or externally.

 

In that case, you should let Name Resolution do the work for you: internally you should create an A record for

www.abc.com as well as one for abc.com (both pointing to the internal IP, or the VIP if your website is loadbalanced).

Clients on the outside of the network should use ISP name resolution, both when you host your own domain and when the domain is hosted at a Hosting Provider. Therefor

a www record should exist on the internet, pointing towards one of your WAN IP addresses through which clients can access resources on your network on port 80 and/or 443

 

In addition, VPN/DirectAccess clients will use ISP resolution when disconnected from the corpnet, and corpnet Name Resoltion when connected.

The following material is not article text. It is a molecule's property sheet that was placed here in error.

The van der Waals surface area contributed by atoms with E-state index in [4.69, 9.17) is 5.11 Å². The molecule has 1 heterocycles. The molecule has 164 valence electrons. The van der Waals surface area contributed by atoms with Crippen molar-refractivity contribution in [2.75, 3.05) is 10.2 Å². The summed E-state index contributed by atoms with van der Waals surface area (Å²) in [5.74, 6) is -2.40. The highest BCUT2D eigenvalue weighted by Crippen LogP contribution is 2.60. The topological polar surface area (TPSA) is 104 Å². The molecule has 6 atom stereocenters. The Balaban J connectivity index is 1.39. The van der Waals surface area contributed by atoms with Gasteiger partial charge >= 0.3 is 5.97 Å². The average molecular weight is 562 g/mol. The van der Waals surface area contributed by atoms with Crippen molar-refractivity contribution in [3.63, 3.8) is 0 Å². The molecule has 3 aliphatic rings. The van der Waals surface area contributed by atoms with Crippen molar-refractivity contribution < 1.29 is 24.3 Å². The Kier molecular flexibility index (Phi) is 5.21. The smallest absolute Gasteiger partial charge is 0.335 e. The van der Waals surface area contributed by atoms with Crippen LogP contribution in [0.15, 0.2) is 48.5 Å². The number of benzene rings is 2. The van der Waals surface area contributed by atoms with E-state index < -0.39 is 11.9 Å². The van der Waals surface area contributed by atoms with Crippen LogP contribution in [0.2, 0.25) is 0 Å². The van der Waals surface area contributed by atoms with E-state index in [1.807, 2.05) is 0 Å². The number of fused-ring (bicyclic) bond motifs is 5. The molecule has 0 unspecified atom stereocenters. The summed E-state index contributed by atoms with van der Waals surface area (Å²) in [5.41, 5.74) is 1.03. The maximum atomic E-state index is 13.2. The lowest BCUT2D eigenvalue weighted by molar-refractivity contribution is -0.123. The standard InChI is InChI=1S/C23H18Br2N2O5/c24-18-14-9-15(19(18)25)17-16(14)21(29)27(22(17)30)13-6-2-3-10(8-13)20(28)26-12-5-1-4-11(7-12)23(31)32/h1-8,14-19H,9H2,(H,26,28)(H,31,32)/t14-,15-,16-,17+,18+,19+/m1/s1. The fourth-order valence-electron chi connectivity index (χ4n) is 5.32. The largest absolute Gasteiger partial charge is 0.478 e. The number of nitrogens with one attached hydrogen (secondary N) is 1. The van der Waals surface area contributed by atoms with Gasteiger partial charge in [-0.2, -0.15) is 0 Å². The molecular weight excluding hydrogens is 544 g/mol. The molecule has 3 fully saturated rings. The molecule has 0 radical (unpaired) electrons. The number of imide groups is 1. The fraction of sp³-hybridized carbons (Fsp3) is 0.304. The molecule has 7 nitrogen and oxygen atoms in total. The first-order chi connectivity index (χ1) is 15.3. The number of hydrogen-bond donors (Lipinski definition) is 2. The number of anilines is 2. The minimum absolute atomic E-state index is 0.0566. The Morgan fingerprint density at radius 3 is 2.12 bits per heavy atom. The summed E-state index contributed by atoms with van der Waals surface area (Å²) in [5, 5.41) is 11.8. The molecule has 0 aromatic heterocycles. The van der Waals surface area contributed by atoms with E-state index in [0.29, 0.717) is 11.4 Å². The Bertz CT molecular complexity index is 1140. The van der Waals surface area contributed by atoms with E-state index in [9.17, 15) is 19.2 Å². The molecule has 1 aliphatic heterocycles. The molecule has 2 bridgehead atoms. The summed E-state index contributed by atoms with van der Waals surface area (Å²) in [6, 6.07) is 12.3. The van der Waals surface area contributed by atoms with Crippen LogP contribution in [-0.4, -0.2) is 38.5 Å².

Be sure to add the necessary IIS Bindings to the website, so that IIS knows which website to render based on the host header.

 



Mvg,

 

Anthony Van den bossche


System Engineer


Anthony.Vandenbossche@xxxxxxxxxxxxxxxx



Direct

+32 (0)2 801 54 59


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is prohibited. If you have received this e-mail in error, please notify the sender either by telephone (+32 2 801 55 55) or by e-mail and delete the material from any computer. Please note that neither RealDolmen nor the sender accept any responsibility for

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Anthony.Vandenbossche posted this 15 February 2016

Hey Gustavo,

 

Your Domain Computer does not have access to your company’s internal DNS servers when it’s connected to an external network (Home, Hotel, any Hotspot etc.)(unless for example

DirectAccess or any VPN solution is used). Thefor the Domain Computer should use the IP configuration it got from the DHCP server on the external network and perform Name Resolution on Internet DNS Servers. For example: my Computer is joined to contoso.local.